Top 10 Things to do in Barcelona, Barcelona Best Destinations, Best Europan Cities for Vacation
Barcelona, the capital of Catalonia, is the second largest city in Spain. Barcelona’s magnificent architecture is dominated by the work of the great Antonio Gaudi. Shopping, art, dining, and entertainment also feature prominently in this lively city. Here are 10 things not to miss in Barcelona. If you plan to European cities as a holiday destination, the capital of Catalonia and Spain’s second city should be on the top of the list of your visit.
1 Sagrada Familia Church
With its soaring, expressionist towers, Sagrada Familia is Antonio Gaudi’s most famous creation. And it is not yet finished! Begun in 1882, construction on the church continues, and is funded by Barcelona’s tourism industry.
2 Casa-Museu Gaudi
In his later years, Gaudi lived with his niece in this pink house that looks like something straight out of a fairy tale. The rooms in the house are themed, containing furniture, drawing, and portraits made by Gaudi himself.
3 Bishop’s Palace
A new structure begun in 1889 to replace the original palace, which had been destroyed by a fire, the Bishop’s Palace had a storied history during the late 19th and early 20th centuries. Gaudi abandoned the work after the Bishop Juan Bautista Grau i Vallespinós died, and the palace was not occupied until 1961.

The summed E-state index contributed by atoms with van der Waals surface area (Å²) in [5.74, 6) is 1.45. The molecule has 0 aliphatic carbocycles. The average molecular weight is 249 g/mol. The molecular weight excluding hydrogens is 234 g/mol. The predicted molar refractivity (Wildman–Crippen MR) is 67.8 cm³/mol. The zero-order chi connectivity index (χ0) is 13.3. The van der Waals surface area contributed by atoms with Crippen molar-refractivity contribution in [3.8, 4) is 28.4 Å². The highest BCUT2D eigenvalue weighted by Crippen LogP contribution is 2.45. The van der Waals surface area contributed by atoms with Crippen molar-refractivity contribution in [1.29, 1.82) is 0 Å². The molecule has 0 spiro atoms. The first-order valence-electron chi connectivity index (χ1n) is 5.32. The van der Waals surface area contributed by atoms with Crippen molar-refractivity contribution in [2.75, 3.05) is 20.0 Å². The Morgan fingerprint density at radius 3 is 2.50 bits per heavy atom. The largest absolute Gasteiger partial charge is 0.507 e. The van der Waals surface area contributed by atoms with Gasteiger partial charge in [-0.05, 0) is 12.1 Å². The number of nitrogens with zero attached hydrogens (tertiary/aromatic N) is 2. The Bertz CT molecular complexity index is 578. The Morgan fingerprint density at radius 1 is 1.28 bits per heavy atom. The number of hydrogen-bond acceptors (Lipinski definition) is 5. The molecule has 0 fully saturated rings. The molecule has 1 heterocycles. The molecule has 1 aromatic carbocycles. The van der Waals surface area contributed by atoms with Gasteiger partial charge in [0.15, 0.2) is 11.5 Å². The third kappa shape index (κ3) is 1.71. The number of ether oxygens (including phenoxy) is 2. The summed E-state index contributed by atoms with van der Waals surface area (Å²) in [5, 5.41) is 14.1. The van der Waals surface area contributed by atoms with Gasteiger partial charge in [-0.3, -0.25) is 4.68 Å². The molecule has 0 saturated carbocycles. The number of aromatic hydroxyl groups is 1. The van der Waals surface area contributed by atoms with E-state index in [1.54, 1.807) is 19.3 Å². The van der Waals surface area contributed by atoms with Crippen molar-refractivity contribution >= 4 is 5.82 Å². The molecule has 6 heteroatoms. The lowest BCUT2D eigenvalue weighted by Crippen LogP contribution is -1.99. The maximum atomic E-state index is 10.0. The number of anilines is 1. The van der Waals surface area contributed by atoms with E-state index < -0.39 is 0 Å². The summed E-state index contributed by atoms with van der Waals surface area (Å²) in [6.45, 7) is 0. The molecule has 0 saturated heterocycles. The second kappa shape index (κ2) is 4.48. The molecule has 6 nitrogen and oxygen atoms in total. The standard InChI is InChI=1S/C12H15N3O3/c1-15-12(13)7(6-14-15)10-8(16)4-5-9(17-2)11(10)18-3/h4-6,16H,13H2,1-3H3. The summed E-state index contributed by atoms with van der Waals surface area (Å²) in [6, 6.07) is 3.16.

4 Las Ramblas
Barcelona isn’t just about architecture; shopping and entertainment also figure prominently. Las Ramblas contains market stalls and street entertainers. A fun area in which to spend a day, it’s also known to have its share of pick pockets, so hold your wallet or handbag closely.
5 Passeig de Gracia
Perhaps the most popular shopping street in Barcelona, the Passeig de Gracia is a sophisticated area providing shopping and dining to those wanting something fancier and quieter than the high spirits of Las Ramblas.
6 The Poble Espanyol
The Poble Espanyol is a collection of buildings showcasing architectural styles characteristic of Spain. A real village, with no motorized transportation, the Poble Espanyol was built in 1929 for the International Exhibition in Barcelona.
7 Picasso Museum
Pablo Ruiz Picasso lived in Barcelona as a teenager, and the city’s tribute to the artistic genius contains more than 3,800 works in its permanent collection. Located on the Carrer Moncada, the Picasso Museum first opened in 1963.
8 Gothic Quarter
Perhaps the best place in Barcelona to experience ancient architecture alongside the most modern structures, the Gothic Quarter is located on what once was an ancient Roman village. With its winding, labyrinthine streets and its 14th century cathedral, the Gothic Quarter is a very interesting place to lose oneself in the city.
9 Olympic Stadium
The former Olympic Stadium, built for the 1992 Olympic Games, is still a thriving athletic venue. With its capacity to accommodate 55,000 people, the home of the 1992 Olympic Games is also used for large musical and other cultural events.
10 Lover’s Day
If you find yourself in Barcelona on April 23, you are just in time for Lover’s Day, which is Barcelona’s own interpretation of St. Valentine’s Day. Commemorating St. Jordi, patron saint of Catalonia, as well as the deaths on April 23, 1616 of William Shakespeare and Miguel de Cervantes, Lover’s Day is a heady mix of celbration and roses that caters to the true romantic.